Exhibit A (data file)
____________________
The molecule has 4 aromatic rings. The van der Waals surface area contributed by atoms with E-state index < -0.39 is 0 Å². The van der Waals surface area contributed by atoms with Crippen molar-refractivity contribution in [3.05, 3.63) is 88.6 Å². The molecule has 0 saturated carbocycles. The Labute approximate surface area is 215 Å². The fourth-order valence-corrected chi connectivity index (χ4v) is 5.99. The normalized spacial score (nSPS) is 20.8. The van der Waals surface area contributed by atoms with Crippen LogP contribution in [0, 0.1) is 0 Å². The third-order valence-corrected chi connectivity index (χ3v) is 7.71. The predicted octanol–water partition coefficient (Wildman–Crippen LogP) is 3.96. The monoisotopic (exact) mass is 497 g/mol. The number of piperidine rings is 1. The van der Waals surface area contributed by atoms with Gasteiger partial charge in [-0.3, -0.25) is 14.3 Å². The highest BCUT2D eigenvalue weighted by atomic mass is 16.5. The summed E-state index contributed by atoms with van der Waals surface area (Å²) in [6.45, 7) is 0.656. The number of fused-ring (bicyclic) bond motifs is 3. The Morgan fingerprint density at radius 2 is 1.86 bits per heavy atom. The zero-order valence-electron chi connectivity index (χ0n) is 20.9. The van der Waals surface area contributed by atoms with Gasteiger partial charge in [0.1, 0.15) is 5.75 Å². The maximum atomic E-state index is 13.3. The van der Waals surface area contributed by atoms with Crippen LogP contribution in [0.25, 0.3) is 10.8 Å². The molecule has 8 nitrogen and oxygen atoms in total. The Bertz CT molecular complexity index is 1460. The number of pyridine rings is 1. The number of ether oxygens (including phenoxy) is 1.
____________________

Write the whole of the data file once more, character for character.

The molecule has 4 aromatic rings. The van der Waals surface area contributed by atoms with E-state index < -0.39 is 0 Å². The van der Waals surface area contributed by atoms with Crippen molar-refractivity contribution in [3.05, 3.63) is 88.6 Å². The molecule has 0 saturated carbocycles. The Labute approximate surface area is 215 Å². The fourth-order valence-corrected chi connectivity index (χ4v) is 5.99. The normalized spacial score (nSPS) is 20.8. The van der Waals surface area contributed by atoms with Crippen LogP contribution in [0, 0.1) is 0 Å². The third-order valence-corrected chi connectivity index (χ3v) is 7.71. The predicted octanol–water partition coefficient (Wildman–Crippen LogP) is 3.96. The monoisotopic (exact) mass is 497 g/mol. The number of piperidine rings is 1. The van der Waals surface area contributed by atoms with Gasteiger partial charge in [-0.3, -0.25) is 14.3 Å². The highest BCUT2D eigenvalue weighted by atomic mass is 16.5. The summed E-state index contributed by atoms with van der Waals surface area (Å²) in [6.45, 7) is 0.656. The number of fused-ring (bicyclic) bond motifs is 3. The Morgan fingerprint density at radius 2 is 1.86 bits per heavy atom. The zero-order valence-electron chi connectivity index (χ0n) is 20.9. The van der Waals surface area contributed by atoms with Gasteiger partial charge in [0.1, 0.15) is 5.75 Å². The maximum atomic E-state index is 13.3. The van der Waals surface area contributed by atoms with Crippen LogP contribution in [0.25, 0.3) is 10.8 Å². The molecule has 8 nitrogen and oxygen atoms in total. The Bertz CT molecular complexity index is 1460. The number of pyridine rings is 1. The number of ether oxygens (including phenoxy) is 1.